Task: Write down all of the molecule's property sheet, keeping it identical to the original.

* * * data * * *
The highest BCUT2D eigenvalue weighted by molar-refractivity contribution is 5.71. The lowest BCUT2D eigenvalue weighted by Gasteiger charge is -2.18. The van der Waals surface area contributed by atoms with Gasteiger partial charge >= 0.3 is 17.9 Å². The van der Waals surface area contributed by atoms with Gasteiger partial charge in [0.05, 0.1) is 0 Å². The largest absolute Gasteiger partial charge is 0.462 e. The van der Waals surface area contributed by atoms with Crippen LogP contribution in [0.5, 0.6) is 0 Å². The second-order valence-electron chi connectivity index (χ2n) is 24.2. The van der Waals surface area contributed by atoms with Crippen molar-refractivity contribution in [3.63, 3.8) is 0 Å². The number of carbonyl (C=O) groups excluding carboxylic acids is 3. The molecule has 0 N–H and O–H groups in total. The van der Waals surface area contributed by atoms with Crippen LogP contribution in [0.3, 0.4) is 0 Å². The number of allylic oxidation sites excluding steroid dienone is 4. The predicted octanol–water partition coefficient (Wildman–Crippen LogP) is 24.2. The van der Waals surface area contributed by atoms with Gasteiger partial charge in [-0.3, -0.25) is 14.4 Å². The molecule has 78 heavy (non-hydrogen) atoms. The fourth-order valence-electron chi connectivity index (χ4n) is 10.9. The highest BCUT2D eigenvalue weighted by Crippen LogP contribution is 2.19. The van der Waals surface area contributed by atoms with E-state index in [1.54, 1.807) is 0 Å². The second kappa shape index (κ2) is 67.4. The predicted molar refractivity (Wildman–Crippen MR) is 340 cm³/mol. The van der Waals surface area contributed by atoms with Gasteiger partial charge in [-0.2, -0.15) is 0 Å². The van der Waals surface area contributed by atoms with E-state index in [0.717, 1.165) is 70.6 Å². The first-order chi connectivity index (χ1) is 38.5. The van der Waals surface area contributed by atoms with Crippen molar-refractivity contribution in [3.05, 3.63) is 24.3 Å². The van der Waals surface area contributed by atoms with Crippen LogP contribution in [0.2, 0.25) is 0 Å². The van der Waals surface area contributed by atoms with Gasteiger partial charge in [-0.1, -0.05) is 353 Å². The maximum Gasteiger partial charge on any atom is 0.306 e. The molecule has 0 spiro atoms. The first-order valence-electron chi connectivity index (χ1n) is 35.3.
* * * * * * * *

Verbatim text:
The highest BCUT2D eigenvalue weighted by molar-refractivity contribution is 5.71. The lowest BCUT2D eigenvalue weighted by Gasteiger charge is -2.18. The van der Waals surface area contributed by atoms with Gasteiger partial charge >= 0.3 is 17.9 Å². The van der Waals surface area contributed by atoms with Gasteiger partial charge in [0.05, 0.1) is 0 Å². The largest absolute Gasteiger partial charge is 0.462 e. The van der Waals surface area contributed by atoms with Crippen LogP contribution in [0.5, 0.6) is 0 Å². The second-order valence-electron chi connectivity index (χ2n) is 24.2. The van der Waals surface area contributed by atoms with Crippen molar-refractivity contribution in [3.63, 3.8) is 0 Å². The number of carbonyl (C=O) groups excluding carboxylic acids is 3. The molecule has 0 N–H and O–H groups in total. The van der Waals surface area contributed by atoms with Crippen LogP contribution in [0.3, 0.4) is 0 Å². The number of allylic oxidation sites excluding steroid dienone is 4. The predicted octanol–water partition coefficient (Wildman–Crippen LogP) is 24.2. The van der Waals surface area contributed by atoms with Gasteiger partial charge in [-0.3, -0.25) is 14.4 Å². The molecule has 78 heavy (non-hydrogen) atoms. The fourth-order valence-electron chi connectivity index (χ4n) is 10.9. The highest BCUT2D eigenvalue weighted by Crippen LogP contribution is 2.19. The van der Waals surface area contributed by atoms with E-state index in [1.54, 1.807) is 0 Å². The second kappa shape index (κ2) is 67.4. The predicted molar refractivity (Wildman–Crippen MR) is 340 cm³/mol. The van der Waals surface area contributed by atoms with Gasteiger partial charge in [-0.2, -0.15) is 0 Å². The van der Waals surface area contributed by atoms with E-state index in [0.717, 1.165) is 70.6 Å². The first-order chi connectivity index (χ1) is 38.5. The van der Waals surface area contributed by atoms with Crippen molar-refractivity contribution in [3.05, 3.63) is 24.3 Å². The van der Waals surface area contributed by atoms with Crippen LogP contribution in [0.2, 0.25) is 0 Å². The van der Waals surface area contributed by atoms with Gasteiger partial charge in [-0.1, -0.05) is 353 Å². The maximum Gasteiger partial charge on any atom is 0.306 e. The molecule has 0 spiro atoms. The first-order valence-electron chi connectivity index (χ1n) is 35.3.